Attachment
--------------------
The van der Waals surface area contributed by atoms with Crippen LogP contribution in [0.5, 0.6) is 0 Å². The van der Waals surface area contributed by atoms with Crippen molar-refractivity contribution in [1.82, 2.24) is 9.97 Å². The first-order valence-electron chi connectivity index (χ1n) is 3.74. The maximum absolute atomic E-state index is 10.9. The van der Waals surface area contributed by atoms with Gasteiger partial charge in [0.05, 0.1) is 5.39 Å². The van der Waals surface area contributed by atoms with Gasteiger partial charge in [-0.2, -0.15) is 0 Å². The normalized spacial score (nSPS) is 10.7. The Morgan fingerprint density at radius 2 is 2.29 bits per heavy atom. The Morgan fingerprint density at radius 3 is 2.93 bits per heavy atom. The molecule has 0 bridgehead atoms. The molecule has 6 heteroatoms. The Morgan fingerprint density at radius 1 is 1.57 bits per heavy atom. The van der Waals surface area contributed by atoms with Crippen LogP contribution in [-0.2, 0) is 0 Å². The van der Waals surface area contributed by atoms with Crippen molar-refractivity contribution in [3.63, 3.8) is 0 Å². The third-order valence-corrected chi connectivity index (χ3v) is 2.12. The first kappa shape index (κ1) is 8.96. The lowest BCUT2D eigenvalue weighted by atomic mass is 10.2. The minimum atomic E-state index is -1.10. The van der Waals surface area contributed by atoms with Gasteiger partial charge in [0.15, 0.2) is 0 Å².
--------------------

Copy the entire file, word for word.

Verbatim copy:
The van der Waals surface area contributed by atoms with Crippen LogP contribution in [0.5, 0.6) is 0 Å². The van der Waals surface area contributed by atoms with Crippen molar-refractivity contribution in [1.82, 2.24) is 9.97 Å². The first-order valence-electron chi connectivity index (χ1n) is 3.74. The maximum absolute atomic E-state index is 10.9. The van der Waals surface area contributed by atoms with Gasteiger partial charge in [0.05, 0.1) is 5.39 Å². The van der Waals surface area contributed by atoms with Gasteiger partial charge in [-0.2, -0.15) is 0 Å². The normalized spacial score (nSPS) is 10.7. The Morgan fingerprint density at radius 2 is 2.29 bits per heavy atom. The Morgan fingerprint density at radius 3 is 2.93 bits per heavy atom. The molecule has 0 bridgehead atoms. The molecule has 6 heteroatoms. The Morgan fingerprint density at radius 1 is 1.57 bits per heavy atom. The van der Waals surface area contributed by atoms with Crippen LogP contribution in [-0.2, 0) is 0 Å². The van der Waals surface area contributed by atoms with Crippen molar-refractivity contribution in [3.63, 3.8) is 0 Å². The third-order valence-corrected chi connectivity index (χ3v) is 2.12. The first kappa shape index (κ1) is 8.96. The lowest BCUT2D eigenvalue weighted by atomic mass is 10.2. The minimum atomic E-state index is -1.10. The van der Waals surface area contributed by atoms with Gasteiger partial charge in [0.15, 0.2) is 0 Å².